Before I headed into this career I was not aware of its existence. I have always been interested in the imagery of food and in pictures but I didn’t realize how much time and care is put into a picture of food. Upon discovering that being a Food Stylist was a career, and quite an important one, I was ecstatic. It houses all the elements that I find important, you get to work with food, you need to be creative and come up with ideas and visual stories and you work with people who care about the end picture.
As a food stylist you also need to be able to see the big picture, this is a skill I have not yet picked up but I am told it comes with practice. Every small detail matters when your picture is printed in high quality and on a large scale, but you need to look at it as a whole, knowing what a small object will add to the finished image and that is no easy thing.
As an assistant, I observe everything the food stylist does in case one day those same responsibilities will fall to me. A food stylist will arrive at the shoot and depending on how organized he/she is they will already have delivered the ingredients and props (crockery, cutlery and background surfaces) to the studio or, as an assistant, your first task will be to collect those items. At first the day will seem relaxed, there is chatting and catching up with the clients while the photographer sets up and the food for the first shot is made.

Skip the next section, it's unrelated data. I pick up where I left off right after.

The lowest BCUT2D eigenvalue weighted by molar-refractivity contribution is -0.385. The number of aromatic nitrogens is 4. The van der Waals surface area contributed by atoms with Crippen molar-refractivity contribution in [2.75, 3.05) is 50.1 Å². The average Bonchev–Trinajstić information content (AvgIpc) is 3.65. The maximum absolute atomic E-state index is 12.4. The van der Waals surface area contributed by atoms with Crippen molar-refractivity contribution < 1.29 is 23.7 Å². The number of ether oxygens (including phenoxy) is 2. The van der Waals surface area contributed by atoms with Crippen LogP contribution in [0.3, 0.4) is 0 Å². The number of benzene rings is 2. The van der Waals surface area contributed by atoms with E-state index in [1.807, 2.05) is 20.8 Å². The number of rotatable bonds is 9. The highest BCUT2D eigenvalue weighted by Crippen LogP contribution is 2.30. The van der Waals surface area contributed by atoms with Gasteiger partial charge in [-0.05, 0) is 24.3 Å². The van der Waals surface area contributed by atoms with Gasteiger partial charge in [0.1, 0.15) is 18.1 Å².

Then, all of a sudden, the mania sets in. The photographer is in a rush so he wants to get going immediately. The food stylist has to spring into action, spritzing a leaf here, brushing some butter there. They have to appear ever the professional and comply to the clients every wish and whim. As the assistant you have to make sure all the elements of the dish are ready to go and squared off neatly in a corner for easy access. Occasionally swooping in to clean up a spill or hand the stylist the next ingredient.
After the shoots get going a frenzied energy envelops the studio and everyone is in full gear. In the afternoon the shoot will calm down as we break for lunch. The tough part is finding the reserve energy to push your body back into full gear for the last couple of shots, now with a full stomach. Shot after shot you have to present something that is different enough from the previous shot to be distinguishable but similar enough to fit in with the same story or range of images.
After the final recipe is photographed there is a low whoop of celebratory relief as we can put away another day of hard work. This is where the clients and photographer melt away and the food stylist and assistant are left with the remnants of what looks like a missile testing site. The assistant will get started on packing away the ingredients and cleaning up the studio and the stylist will get to work packing up the props and adjusting the recipes of the day. When the cars have been loaded with the beautiful plates and backgrounds we exchange a weary smile and prepare ourselves for the wait in evening traffic.
The following day I will busy myself returning props to the different rental companies and the food stylist will be busy with costings and recipe writing. They also have to find inspiration and put together moodboards for the next shoot. Finding a new avenue to go down and a different take on the next big thing. They have to show up at shoots with ideas already formulated because although the client is in charge, it is the food stylist that has to lead the way.